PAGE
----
They are on the rise and likely not done yet. We have the two most active players, Electrify America and EVGO who are expensive and likely getting more expensive as time goes on and they will get away with it because the overall cost to run and EV will still be lower than gasoline for most of us. But at the same time, this will work against my LEAF. It simply charges too slowly. When most chargers are going to per minute billing, speed is essential. The LEAF Plus charging at up to 100 KW will save a ton of money for the road tripper.
They say emerging technology starts out expensive but follows Moore's Law in the capabilities double while the price is halved. Well, Dr. Moore got it half right with EVs. The capabilities are going up and with the LEAF S Plus starting at $36,000 its cheaper than my first 24 kwh LEAF but only slightly so. This makes my under $10 K residual very attractive. If Nissan does not do an about face on the providing the full tax credit to lessees, that makes keeping what I got all that more enticing.
The issue with buying and the advantage of leasing has always been technology. I drive the latest because I did not buy my 2011 (which was the only LEAF I considered buying) because after all this time, I would just now be finished paying for it. But leasing allows you to get the new technology without the huge financial commitment.
So I could speculate on emerging tech but I feel that the thing that pushes me into a new EV will be technology that is not really on anyone's current radar. Two years is a long time.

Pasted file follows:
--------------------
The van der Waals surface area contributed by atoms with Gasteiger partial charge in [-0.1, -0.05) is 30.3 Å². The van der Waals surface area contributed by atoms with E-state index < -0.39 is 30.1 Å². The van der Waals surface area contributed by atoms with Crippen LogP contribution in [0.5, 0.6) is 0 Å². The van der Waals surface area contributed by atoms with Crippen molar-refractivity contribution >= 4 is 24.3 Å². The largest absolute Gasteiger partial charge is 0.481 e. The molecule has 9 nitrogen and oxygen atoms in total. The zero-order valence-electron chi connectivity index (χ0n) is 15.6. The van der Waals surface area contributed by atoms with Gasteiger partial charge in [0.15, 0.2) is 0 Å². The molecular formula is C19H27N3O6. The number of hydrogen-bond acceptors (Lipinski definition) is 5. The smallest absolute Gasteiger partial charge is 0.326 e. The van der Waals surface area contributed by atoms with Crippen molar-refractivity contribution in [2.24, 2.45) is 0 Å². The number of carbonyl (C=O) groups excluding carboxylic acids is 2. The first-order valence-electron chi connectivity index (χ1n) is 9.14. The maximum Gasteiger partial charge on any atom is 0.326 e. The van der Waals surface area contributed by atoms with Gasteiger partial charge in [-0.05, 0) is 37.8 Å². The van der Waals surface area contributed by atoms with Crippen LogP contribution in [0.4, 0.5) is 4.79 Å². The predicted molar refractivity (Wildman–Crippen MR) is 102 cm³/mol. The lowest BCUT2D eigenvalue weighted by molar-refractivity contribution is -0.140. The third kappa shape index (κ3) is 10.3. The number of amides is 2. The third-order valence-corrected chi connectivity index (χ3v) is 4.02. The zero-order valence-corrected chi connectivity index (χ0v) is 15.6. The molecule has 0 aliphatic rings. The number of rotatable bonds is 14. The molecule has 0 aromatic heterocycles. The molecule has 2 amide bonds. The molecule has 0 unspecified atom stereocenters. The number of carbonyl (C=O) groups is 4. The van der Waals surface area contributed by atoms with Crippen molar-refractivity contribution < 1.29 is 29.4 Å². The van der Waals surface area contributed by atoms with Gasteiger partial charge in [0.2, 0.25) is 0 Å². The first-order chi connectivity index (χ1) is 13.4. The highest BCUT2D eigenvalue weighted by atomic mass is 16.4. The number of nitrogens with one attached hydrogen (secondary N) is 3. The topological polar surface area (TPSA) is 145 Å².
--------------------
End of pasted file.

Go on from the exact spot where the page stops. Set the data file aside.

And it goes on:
You didn't seriously think I was done with this, did you? The other HUGE advantage of leasing is the ability to simply give it back. Its essentially a 3 year test drive to decide whether its really going to work for you. If it doesn't, I got to drive a brand new cool car for a very reasonable cost.
But what it also does is allows me to decide whether the degradation is ok (bad thing) practically non existent (good thing) or very bad ( a VERY good thing)
Nissan provides a degradation warranty and free replacement of the pack if it drops below 9 bars within 8 years or 100,000 miles. The thought of driving a car for 6-7 years then getting a brand new battery with the latest chemistry tweaks for free is a very compelling reason to keep my current LEAF.
Here is my chart and I will leave you to make your own conclusions as each LEAF and its environment is different.
**Ignore the unlabeled heading. Its made that way so I can copy and paste from main log. The number is simply the miles driven that particular day and does not apply to any calculation in the chart.
**The part of the chart you should concentrate on is the last two columns. These are the predicted values of SOH and ahr at 100,000 miles. Examining this column also gives you picture of the trending rate of degradation.